Place & Urban Space
In this session Gavin will expand on the importance of place in kinship relations. What is it about place that is different to “space”? Why is context so profoundly important? Gavin will draw from his time living in urban environments to talk about how, despite being “unlikely” places to connect with nature, kinship is possible. Gavin is the author of The Way of Coyote: Shared Journeys in the Urban Wilds, and co-editor of Wildness: Relations of People and Place and City Creatures: Animal Encounters in the Chicago Wilderness. He is co-editor, along with Robin Wall Kimmerer and John Hausdoerffer, of the book series, Kinship: Belonging in a World of Relations.
This course is part of Week 3 of the KINSHIP Online Course. In Week 3, we dive into Relational Ecosystems.
We will look at the grounds in which relationships form. Where exactly does kinship arise? What is the importance of place in all of this? Why is context critical? We will look at how the quality of the environment and the architecture of the spaces we inhabit informs the quality of our relationships. We will explore how unusual “places”, like the internet, or a science lab, can also lead to forms of kinship, and why this is important in a time when many feel they need to retreat to pristine nature in order to feel connection (this option is widely unavailable). This session is about where we find ourselves.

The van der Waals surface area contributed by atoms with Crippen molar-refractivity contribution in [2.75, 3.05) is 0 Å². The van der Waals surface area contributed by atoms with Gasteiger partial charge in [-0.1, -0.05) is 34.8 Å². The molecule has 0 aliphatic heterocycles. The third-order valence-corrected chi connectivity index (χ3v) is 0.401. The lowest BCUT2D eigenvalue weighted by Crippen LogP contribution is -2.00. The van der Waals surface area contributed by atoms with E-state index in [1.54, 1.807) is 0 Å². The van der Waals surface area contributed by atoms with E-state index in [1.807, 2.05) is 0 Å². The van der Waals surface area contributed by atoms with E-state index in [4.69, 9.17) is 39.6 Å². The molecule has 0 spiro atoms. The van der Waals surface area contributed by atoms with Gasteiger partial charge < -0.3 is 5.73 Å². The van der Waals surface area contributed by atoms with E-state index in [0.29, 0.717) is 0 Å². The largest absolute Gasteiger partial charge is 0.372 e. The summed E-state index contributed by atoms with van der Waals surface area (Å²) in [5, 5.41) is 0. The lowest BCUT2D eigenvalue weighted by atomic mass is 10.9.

KINSHIP: An Online Course
Gavin Van Horn #
Gavin is Executive Editor at the Center for Humans & Nature. His writing is an entangled in ongoing conversation between humans, our nonhuman kin, & the animate landscape. He is the co-editor, with Robin Wall Kimmerer & John Hausdoerffer, of the five-volume series, Kinship: Belonging in a World of Relations, & the author of The Way of Coyote: Shared Journeys in the Urban Wilds. Gavin currently resides in the ancestral lands of the Chumash people in San Luis Obispo, California.